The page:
Aside from being neighbors, Indiana and Kentucky share similar traits. Both are predominantly filled with down-to-earth, hard-working, blue-collar residents and are known for their hospitality (Hoosier hospitality and Southern hospitality, respectively). And what you may or may not know is that both have a Daviess County. Now, depending on which side of the Ohio River you're on, you may have pronounced that name differently even though both counties are named after the same person and spell it the same way. But, why? Let's dive down the rabbit hole and see if we can figure it out.

There Once Was a Man Named Joseph Hamilton Daveiss

Joseph "Jo" Hamilton Daveiss was a lawyer by trade but gained notoriety during his time in the military who ironically wasn't a native of either Indiana or Kentucky. Born and raised in Virginia in 1774, Daveiss and his family moved to Kentucky when he was five years old. It was there he would study and eventually begin practicing law before being named the United States Attorney for the State of Kentucky in the early 1800s. He joined the military in 1811 and fought against the Native Americans in Indiana alongside General Harrison during the Battle of Tippecanoe. Unfortunately, he would never return home to Kentucky as he died during the battle.

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His work in the courtroom and his sacrifice on the battlefield made Daveiss a recognizable name across the then-developing midwest which led to him being honored not only in Indiana and Kentucky, but Illinois and Missouri as well, with counties that bear his name.

Despite being a revered figure of the time, when his name was first used to name a county it was misspelled D-A-V-I-E-S-S, instead of D-A-V-E-I-S-S due to a clerical error. The spelling stuck and each county that bears in name technically spells it wrong. It's the thought that counts, right?

I don't know when the misspelling was discovered or why it wasn't changed after someone figured it out, but I assume because that by the time someone figured it out, each county had enough people living there that it was too late, or they were too lazy.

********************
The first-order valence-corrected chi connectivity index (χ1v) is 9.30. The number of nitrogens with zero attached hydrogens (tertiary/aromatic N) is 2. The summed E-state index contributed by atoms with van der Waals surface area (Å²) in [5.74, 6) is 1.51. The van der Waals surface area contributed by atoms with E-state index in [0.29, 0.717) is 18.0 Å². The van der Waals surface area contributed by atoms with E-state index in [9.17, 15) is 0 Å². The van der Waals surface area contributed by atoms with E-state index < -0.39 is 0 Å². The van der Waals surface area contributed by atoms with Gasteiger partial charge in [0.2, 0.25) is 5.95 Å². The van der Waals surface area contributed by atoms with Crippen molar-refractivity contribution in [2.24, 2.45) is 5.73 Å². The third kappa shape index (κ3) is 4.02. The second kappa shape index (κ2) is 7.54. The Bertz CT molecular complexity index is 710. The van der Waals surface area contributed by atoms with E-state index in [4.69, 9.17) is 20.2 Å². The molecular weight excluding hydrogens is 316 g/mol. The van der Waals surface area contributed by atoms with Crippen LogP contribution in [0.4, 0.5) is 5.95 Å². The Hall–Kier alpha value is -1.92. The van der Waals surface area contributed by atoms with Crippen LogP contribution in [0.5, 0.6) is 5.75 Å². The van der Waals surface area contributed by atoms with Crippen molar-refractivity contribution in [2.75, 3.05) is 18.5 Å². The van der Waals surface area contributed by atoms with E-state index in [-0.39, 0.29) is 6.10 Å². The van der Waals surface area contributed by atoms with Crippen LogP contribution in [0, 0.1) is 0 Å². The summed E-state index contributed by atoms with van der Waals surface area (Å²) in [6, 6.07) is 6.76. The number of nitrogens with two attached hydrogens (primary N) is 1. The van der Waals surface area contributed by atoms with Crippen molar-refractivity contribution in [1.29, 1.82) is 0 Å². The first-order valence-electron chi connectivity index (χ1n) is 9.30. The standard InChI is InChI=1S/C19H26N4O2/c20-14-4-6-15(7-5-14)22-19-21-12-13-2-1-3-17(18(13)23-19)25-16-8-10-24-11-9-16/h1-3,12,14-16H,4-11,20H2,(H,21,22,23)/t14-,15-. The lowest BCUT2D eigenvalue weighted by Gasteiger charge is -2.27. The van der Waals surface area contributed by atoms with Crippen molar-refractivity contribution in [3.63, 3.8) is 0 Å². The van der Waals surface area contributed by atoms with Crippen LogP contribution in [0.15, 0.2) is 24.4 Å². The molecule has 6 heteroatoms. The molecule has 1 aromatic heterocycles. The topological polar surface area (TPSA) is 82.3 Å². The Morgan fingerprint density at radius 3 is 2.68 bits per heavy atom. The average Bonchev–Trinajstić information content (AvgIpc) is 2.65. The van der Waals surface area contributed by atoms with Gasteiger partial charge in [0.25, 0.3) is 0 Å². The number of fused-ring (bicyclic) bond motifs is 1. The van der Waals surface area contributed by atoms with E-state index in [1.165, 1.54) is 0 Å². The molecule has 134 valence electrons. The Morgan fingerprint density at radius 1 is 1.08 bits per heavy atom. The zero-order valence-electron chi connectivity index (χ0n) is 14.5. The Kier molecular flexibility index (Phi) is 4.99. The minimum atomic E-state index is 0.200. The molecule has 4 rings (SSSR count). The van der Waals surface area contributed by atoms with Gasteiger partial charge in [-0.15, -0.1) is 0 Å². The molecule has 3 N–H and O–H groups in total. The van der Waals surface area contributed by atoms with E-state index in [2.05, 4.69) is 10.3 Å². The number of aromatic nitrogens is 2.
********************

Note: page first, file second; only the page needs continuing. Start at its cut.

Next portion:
Day-vis vs. Day-vees

I live in Evansville which is about an hour southwest of Daviess County, Indiana, and about 45 minutes west of Daviess County, Kentucky. The Indiana version is predominantly pronounced DAY-VEES, while nearly everyone in Kentucky pronounces their version as DAY-VIS. I've always wondered why, but never really bothered to do a deep-dive into the reason until recently. Since the two are just over 80 miles apart from each other and are covered by most of the Evansville-based media outlets, I thought it could be to help differentiate the two. However, adding "Indiana" or "Kentucky" to the end of whichever one being talked about would be an easier fix then changing the entire pronunciation, so that's not it.

I searched through several different sites, but couldn't find a specific answer. The best I could find was this video from the summer of 2021 posted by Dennis Daily on his YouTube channel. Dennis is from Daviess County, Indiana and claims DAY-VEES is the correct pronunciation because that's how the proper spelling of his name would be pronounced. However, he also attributes (blames?) Indiana dialect as a reason for the difference.

For what it's worth, according to the Galena-Jo Daviess County Historical Society, "in most parts of the county Daviess is pronounced the same as “Davis” with a short 'i'." However, they do note some people do pronounce it the other way, but say those are typically people who aren't from the county.

So, while it seems to me that neither way is the right nor the wrong way to pronounce it, what I have learned by living in the area is that if you're talking to someone from Daviess County, Indiana, you don't call it "DAY-VIS," and if you're talking to someone from Daviess County, Kentucky, you don't call it "DAY-VEES," or you will be corrected. Maybe you just have to live in either one to understand the difference.

[Sources: AP Imagery / Galena-Jo Daviess County Historical Society]

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